The Lehigh Valley will need 95,000 more homes in the next 25 years.
It needs more affordable homes and apartments for low-income and modest-income households.
It needs more homes for high-income households as well.
And it needs more homes closer to where many people work.
But it probably will not need many more single-family dwelling units on suburban lots aimed at the middle-class market.
Those were just a few of the many key findings in a study of the Lehigh Valley’s housing market that was introduced to nearly 100 people by the Lehigh Valley Planning Commission late Thursday afternoon in Allentown.
The results are being incorporated into a Lehigh Valley Regional Housing Plan, which LVPC promises will be the most significant assessment ever done on the housing market in Lehigh and Northampton counties.
When completed before the end of August, the plan – complete with recommendations -- will serve as a guide for future residential development in both counties.
It will show what kinds of homes are most needed and who needs them.
Many local elected officials, municipal planners and at least two school district superintendents attended the two-hour presentation on the plan in the Rodale Room in Miller Symphony Hall, as did plus representatives of developers and lending institutions.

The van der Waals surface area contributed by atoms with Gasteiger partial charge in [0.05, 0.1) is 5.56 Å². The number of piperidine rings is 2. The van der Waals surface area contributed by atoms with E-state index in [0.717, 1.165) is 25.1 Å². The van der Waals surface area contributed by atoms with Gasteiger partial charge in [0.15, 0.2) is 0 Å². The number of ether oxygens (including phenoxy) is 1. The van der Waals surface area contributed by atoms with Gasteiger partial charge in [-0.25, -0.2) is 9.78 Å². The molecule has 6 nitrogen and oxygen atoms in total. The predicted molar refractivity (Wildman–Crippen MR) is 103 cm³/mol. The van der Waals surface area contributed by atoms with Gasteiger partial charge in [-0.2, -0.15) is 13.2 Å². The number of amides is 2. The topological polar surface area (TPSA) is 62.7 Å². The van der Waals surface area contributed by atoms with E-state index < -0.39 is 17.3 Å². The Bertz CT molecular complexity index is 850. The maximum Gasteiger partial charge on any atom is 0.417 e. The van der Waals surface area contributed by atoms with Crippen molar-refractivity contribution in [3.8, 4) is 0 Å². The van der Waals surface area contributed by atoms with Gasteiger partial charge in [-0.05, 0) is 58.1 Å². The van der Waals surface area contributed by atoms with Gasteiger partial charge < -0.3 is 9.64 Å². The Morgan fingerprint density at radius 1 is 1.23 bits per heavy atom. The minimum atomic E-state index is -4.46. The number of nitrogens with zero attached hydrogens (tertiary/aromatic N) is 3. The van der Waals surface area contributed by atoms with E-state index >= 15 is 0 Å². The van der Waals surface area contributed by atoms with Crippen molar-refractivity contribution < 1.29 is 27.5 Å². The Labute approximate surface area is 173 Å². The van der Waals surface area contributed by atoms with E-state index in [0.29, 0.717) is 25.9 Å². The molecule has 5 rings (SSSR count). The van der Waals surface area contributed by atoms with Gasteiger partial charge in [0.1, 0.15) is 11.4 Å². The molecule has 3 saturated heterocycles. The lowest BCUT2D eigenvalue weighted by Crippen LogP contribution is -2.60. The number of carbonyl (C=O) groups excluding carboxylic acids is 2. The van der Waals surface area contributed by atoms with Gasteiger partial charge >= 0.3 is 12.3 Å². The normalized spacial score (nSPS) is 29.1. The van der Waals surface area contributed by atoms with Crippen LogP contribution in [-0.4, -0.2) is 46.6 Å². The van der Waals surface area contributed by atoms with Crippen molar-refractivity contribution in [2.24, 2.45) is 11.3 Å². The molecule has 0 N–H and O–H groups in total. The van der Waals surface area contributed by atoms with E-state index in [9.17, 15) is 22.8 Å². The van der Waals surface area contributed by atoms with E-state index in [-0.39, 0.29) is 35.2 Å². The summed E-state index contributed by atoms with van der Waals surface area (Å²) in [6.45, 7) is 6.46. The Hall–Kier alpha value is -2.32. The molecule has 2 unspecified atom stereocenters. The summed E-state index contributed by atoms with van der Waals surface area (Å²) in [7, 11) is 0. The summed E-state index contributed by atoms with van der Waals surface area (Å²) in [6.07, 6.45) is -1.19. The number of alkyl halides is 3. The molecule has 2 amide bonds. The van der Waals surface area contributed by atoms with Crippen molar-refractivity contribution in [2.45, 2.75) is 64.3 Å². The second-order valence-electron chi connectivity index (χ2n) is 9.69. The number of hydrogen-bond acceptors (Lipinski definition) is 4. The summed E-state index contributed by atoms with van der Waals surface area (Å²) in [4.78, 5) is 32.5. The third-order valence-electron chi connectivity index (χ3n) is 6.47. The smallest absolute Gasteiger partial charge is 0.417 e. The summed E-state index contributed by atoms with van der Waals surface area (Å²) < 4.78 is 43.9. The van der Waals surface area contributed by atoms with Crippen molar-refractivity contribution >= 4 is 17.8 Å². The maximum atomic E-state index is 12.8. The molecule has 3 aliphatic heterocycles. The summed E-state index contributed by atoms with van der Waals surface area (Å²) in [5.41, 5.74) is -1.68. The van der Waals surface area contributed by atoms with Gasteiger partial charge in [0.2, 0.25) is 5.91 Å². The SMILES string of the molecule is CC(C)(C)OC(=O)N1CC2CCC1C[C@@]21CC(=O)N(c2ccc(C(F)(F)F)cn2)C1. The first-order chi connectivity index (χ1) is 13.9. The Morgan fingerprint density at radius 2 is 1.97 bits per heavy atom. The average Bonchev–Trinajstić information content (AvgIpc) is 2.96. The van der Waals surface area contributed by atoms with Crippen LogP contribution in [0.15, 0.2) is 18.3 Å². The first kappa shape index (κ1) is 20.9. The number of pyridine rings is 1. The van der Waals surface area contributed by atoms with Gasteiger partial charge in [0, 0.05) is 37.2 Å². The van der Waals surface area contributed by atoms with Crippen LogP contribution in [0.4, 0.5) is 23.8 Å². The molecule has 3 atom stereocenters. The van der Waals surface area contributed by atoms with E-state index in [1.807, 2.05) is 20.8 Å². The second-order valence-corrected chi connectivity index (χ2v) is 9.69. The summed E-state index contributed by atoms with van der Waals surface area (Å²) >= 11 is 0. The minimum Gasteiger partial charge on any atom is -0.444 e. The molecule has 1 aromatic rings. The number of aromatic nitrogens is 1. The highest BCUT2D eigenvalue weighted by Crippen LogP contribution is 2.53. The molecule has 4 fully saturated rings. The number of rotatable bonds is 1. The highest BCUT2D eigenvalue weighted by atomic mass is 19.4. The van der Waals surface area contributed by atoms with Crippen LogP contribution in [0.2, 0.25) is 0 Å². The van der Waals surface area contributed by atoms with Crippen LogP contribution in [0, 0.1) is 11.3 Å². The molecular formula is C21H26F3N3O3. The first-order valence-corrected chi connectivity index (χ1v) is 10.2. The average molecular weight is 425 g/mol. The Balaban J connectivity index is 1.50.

Becky Bradley, LVPC’s executive director, said the plan will help her agency assist the 62 municipalities and 17 school districts in the two counties, as well as “developers, bankers, Realtors and the non-profit housing sector.”
She said questions asked by some people in the audience during the second half of the meeting will be used to help develop the plan’s goals.
Without such a planning tool, municipalities could approve housing developments for markets that don’t exist, explained Kyle Talente of RKG Associates, LVPC’s consultant on the plan.
Saying successful regional housing planning will require coordination and cooperation, Talente urged those in the audience: “Let’s work together to identify ways to address the needs that are here in the Valley.”
“There are certain income bands, and certain parts of the Valley, where people don’t have a very good housing choice,” said Talente. “One of the goals is how we can make that better.”
He said another goal is to diversify the types of available housing.
A third is more focus on rehabilitation and revitalization of existing neighborhoods. He said doing that is just as important in providing high quality housing as building new homes.
A fourth objective is to enable developers “to diversify the supply at different income bands.”
Said Talente: “It is not all about the low end. It also is about the high end. That’s why this is a regional housing study, not just an affordable housing study.
“There is need at different ends of the market. How do you provide for both of them?
“And hopefully, from a sustainability standpoint, how do you provide for both of them in the same development -- trying to build integrated communities rather than continuing to isolate by income.”
He said now there’s an imbalance between people’s ability to pay and housing that is available.
A housing shift
Between 1980 and 2007, developers were proposing far more single-family dwelling units than any other type of housing in the Lehigh Valley, said David Berryman, LVPC’s chief community planner. He said that trend stopped in 2008, during the national recession.